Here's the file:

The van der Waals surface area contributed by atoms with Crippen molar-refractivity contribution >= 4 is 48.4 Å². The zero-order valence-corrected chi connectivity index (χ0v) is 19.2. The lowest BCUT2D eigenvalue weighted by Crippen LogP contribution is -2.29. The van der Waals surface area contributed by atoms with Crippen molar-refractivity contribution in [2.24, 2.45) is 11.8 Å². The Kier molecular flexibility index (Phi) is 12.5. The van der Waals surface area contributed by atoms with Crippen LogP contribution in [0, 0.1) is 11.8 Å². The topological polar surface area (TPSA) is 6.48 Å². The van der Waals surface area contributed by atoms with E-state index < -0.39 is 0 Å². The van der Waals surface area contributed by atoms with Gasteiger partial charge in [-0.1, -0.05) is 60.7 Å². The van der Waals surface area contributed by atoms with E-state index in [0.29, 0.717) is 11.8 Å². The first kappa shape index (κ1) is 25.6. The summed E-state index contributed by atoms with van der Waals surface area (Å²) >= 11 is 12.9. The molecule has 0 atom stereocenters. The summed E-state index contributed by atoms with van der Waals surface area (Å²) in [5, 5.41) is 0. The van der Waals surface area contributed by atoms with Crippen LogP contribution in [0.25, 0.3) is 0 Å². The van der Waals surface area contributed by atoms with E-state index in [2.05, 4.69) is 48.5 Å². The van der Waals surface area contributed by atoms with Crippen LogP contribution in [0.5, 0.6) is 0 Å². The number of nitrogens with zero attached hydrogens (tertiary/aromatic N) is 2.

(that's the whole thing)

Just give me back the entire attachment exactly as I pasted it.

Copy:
The van der Waals surface area contributed by atoms with Crippen molar-refractivity contribution >= 4 is 48.4 Å². The zero-order valence-corrected chi connectivity index (χ0v) is 19.2. The lowest BCUT2D eigenvalue weighted by Crippen LogP contribution is -2.29. The van der Waals surface area contributed by atoms with Crippen molar-refractivity contribution in [2.24, 2.45) is 11.8 Å². The Kier molecular flexibility index (Phi) is 12.5. The van der Waals surface area contributed by atoms with Crippen LogP contribution in [0, 0.1) is 11.8 Å². The topological polar surface area (TPSA) is 6.48 Å². The van der Waals surface area contributed by atoms with E-state index < -0.39 is 0 Å². The van der Waals surface area contributed by atoms with Gasteiger partial charge in [-0.1, -0.05) is 60.7 Å². The van der Waals surface area contributed by atoms with E-state index in [0.29, 0.717) is 11.8 Å². The first kappa shape index (κ1) is 25.6. The summed E-state index contributed by atoms with van der Waals surface area (Å²) >= 11 is 12.9. The molecule has 0 atom stereocenters. The summed E-state index contributed by atoms with van der Waals surface area (Å²) in [5, 5.41) is 0. The van der Waals surface area contributed by atoms with Crippen LogP contribution in [0.25, 0.3) is 0 Å². The van der Waals surface area contributed by atoms with E-state index in [2.05, 4.69) is 48.5 Å². The van der Waals surface area contributed by atoms with Crippen LogP contribution in [0.5, 0.6) is 0 Å². The number of nitrogens with zero attached hydrogens (tertiary/aromatic N) is 2.